Kensington NeuroBlog 4 : Dementia. You are more likely to find a healthy brain in a healthy body
All of us forget things from time to time. Indeed, forgetting is vital for creativity, and for good mental health. Whilst it is quite normal to get halfway through a sentence and forget…mmmmm...what one was saying, some people have much more significant problems with memory. For these people, and those who care for them, dementia can be a devastating illness, robbing people of their memories, their personalities, and their very sense of self.
There are vmany different types of dementia. The commonest type is Alzheimer's disease, which affects nearly one million people in the UK . First described over 100 years ago by the psychiatrist Alois Alzheimer, it was the great classifier Emil Kraepelin who recognised it as a characteristic form of presenile dementia, causing loss of memory and other cognitive functions before the age of 65. Patients with Alzheimer's disease typically lose their working or short-term memory; they may remember things that happened years ago with absolutely clarity, but cannot remember what they had for breakfast or the contents of the conversation held only minutes ago. They may struggle to process visual information, get lost easily or find simple tasks such as dressing becoming difficult. Much is now known about the pathology of Alzheimer's disease, but as yet we only have a very limited limited number of treatments, and nothing that does more than temporarily slow down the profession of the disease.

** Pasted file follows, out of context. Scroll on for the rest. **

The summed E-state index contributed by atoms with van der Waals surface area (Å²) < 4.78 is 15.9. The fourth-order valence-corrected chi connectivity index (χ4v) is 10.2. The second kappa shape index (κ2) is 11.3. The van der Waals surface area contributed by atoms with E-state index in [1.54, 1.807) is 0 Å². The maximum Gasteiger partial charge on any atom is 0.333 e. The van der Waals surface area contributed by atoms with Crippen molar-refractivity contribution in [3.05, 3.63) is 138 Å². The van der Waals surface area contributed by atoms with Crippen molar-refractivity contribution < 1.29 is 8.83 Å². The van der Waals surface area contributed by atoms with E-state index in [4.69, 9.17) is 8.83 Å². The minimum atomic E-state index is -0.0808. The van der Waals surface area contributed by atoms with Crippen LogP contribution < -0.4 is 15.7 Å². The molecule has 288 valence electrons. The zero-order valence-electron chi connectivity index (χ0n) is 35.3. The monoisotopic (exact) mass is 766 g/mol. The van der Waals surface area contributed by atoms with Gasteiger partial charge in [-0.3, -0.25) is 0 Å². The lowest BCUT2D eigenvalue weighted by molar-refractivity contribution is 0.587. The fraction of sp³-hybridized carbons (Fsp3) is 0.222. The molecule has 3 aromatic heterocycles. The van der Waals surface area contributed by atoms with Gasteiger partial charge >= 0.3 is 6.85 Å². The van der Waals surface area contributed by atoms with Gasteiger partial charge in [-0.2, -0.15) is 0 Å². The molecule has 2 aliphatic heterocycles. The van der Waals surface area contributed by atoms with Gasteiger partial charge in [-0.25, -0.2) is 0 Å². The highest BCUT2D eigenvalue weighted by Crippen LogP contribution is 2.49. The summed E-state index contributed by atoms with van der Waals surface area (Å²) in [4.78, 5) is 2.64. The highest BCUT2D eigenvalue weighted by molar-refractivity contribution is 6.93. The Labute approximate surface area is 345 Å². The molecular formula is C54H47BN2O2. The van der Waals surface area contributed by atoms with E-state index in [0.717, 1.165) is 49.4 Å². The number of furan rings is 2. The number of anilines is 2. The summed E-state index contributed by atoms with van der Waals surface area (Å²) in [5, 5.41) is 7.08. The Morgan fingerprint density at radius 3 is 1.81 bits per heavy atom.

There are other forms of dementia. Perhaps the second most common (and increasingly common in the western world) is vascular dementia. This condition is caused by the gradual accumulation of damage to the brain resulting from damage to the blood vessels that supply the brain, caused by high blood pressure, diabetes, smoking, and so on. Sufferers sometimes have obvious 'mini-strokes', but in other cases the progression is more insidious and less obvious. There is often a significant overlap between Alzeheimer's and vascular dementia are.
Lewy body dementia is a striking type of dementia characterised by fluctuations, hallucinations, and physical symptoms similar to Parkinson's disease. Frontotemporal dementias often present with subtle changes in behaviour, or motivation, and can be mistaken for depression or other mental health disorders, in the early stages at least.
Can we do anything to stop ourselves getting dementia? We can't change our genes (yet), but there are important potentially treatable risk factors including high blood pressure, diabetes, smoking, high cholesterol, excess alcohol intake, physical inactivity, sleep problems, head injuries and depression. The take-home message is that a you are more likely to find a healthy brain in a healthy body.
Further information about dementia can be found at the website of the Alzheimer's Society. If you are concerned about memory problems, then you should see your GP, or arrange a screening clinical assessment with Dr Weatherall at The Medical Chambers Kensington.
By Dr Mark Weatherall Consultant Neurologist